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As a citizen of the Muscogee Creek Nation, whose ancestral lands reside in the modern-day states of Georgia and Alabama, I listened with immense frustration and anger as former U.S. Sen. Rick Santorum, a Republican from Pennsylvania, gave claim to American exceptionalism by denying the attributes and contributions the Indigenous peoples of North America provided European explorers and settlers.

Santorum attempted to continue the old, false mythology that the Indigenous peoples of North America were primarily one step from Neanderthals prior to European arrival.

The former senator’s remarks about America being a “blank slate” and the country being “birthed from nothing” represent a vast misunderstanding of history, culture and social structures.

Let’s begin with simple reality. Santorum acknowledged the existence of Native Americans prior to colonialism, but severely devalued their cultures, systems and religions.

Charles C. Mann authored the book, 1491: New Revelations of the Americas Before Columbus, detailing the intricate and extensive cultures, systems and religions of Indigenous peoples prior to the European invasion.

Mann points out an important fact delineating the truth, a reality most often not taught in history books or found in political speeches. Many of those first settlers preferred Indigenous communities over European ways.

“The leaders of Jamestown tried to persuade Indians to transform themselves into Europeans,” Mann writes. “Embarrassingly, almost all of the traffic was the other way – scores of English joined the locals despite promises of dire punishment. The same thing happened in New England.”

While I am certain Santorum and others will continue arguing the superiority of European culture over the Indigenous cultures, the fact remains that many first-generation settlers would not have survived without the generosity, hospitality and wisdom of the native peoples.

So, let’s ponder how Indigenous generosity, hospitality and wisdom were returned by white Europeans.

For the most part, settlers and colonists in the early years began to “repay” the Indigenous peoples with conquest and conformity.

Like Santorum, many white Europeans could not fathom the value of native ways, believing their own ways were not only superior but also must prevail in their new homelands.

Therefore, a new strategy needed to be developed and implemented. Conquest and conformity would be achieved through a 400-year effort to eradicate and replace Indigenous cultures. Genocide would be the most popular tactic adopted by the newcomers.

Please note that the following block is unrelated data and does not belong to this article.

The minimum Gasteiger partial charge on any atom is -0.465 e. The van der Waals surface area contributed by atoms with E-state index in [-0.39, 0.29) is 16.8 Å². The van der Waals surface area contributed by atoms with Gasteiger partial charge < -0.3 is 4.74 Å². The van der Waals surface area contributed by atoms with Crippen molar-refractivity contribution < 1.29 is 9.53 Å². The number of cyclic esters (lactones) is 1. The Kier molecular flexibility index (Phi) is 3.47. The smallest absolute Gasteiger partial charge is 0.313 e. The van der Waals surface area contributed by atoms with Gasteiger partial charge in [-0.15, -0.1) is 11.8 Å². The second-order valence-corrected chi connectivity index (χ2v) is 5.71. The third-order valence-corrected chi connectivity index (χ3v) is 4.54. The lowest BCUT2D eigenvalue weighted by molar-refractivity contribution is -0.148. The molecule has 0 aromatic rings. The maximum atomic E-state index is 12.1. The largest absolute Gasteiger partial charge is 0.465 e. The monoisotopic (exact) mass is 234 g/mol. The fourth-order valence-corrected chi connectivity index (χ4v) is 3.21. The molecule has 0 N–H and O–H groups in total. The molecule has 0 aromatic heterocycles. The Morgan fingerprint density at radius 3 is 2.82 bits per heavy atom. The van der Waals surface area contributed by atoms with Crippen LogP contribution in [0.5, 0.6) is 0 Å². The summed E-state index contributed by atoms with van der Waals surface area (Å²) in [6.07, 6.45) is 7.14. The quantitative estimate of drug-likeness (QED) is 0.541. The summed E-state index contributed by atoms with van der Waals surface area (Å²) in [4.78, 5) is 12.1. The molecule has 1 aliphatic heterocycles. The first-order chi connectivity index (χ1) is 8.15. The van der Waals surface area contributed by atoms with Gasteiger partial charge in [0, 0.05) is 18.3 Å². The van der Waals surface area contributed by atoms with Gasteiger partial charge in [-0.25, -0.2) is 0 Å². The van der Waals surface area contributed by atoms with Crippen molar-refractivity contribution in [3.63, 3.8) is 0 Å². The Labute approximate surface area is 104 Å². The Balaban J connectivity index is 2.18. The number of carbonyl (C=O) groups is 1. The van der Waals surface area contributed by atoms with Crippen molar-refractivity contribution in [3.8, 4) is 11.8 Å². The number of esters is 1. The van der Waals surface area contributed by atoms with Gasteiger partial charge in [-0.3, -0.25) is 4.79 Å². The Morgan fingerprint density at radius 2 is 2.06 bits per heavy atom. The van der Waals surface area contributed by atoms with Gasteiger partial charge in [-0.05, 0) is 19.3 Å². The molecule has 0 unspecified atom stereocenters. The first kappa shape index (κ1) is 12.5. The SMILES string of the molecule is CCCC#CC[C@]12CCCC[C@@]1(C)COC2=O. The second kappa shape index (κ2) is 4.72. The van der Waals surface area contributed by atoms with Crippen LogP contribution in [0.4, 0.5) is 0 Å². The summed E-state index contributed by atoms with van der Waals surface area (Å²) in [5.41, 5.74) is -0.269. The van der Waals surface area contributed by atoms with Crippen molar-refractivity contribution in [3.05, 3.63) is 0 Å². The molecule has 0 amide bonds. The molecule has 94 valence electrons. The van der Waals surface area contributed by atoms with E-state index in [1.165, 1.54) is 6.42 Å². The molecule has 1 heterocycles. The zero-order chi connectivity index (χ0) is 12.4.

From the moment white settlers understood their path to opportunity and wealth would be hindered by Indigenous communities, they set in motion the practice of genocide to erase what they deemed uncivil and un-Christian.

And when Indigenous peoples sided primarily with French and English during the French and Indian War and the Revolutionary War, respectively, the colonists ramped up their distrust of and war on native peoples.

Over the course of the next 300 years, white Americans waged war on the Indigenous people. The slaughter of native peoples was more common than not, as the path to American superiority and exceptionalism began to emerge.

Along the way, while taking the lands of Indigenous peoples and killing them, white colonists enslaved African peoples and brought them to North America for free labor in order to build their “city on a hill.”

At this moment, I want to acknowledge what I believe Santorum got right, even though he did so accidentally.

His assertion that “there is not much Native American culture in American culture” is, obviously, technically inaccurate. However, his comment certainly honestly acknowledges the historic attempt to achieve this goal.

From the Trail of Tears to Wounded Knee, from the modern-day issues of missing and murdered Indigenous women to Standing Rock, the United States of America has a long-standing war against Native Americans.

While Santorum either ignorantly or arrogantly made his comments, the truth he revealed is refreshing. Eradicating Indigenous traditions and cultures has always been at the heart of American exceptionalism and expansionism.

It is at this point I must share my deepest pain regarding this reality. While European expansion was primarily for economic reasons, it was couched and sold as having to do with religious freedom.

If the founding of the American colonies were truly about religious freedom, then colonists would have actually respected and honored native religions and culture. Instead, they did everything they could to destroy those cultures and replace them with a forced acceptance of Christianity.

Yet, as hard as they tried, the native ways persisted in the United States. While the communities of our ancestors no longer exist in their ancient forms, the spirit of those cultures and traditions lives on today.

My sense of community comes from my grandmother, Okema. My connection to tradition derives from the great-grandfather I never met, Mitchell Boudinot. My passion for advocacy, especially for those being marginalized and oppressed, comes from stories of my people.

So, no, Rick Santorum, America was not created in a vacuum. It was an extension of a proud and beautiful people that your ancestors attempted to destroy.

It’s a long and complicated history, but we would all be better off if we were just honest about it.

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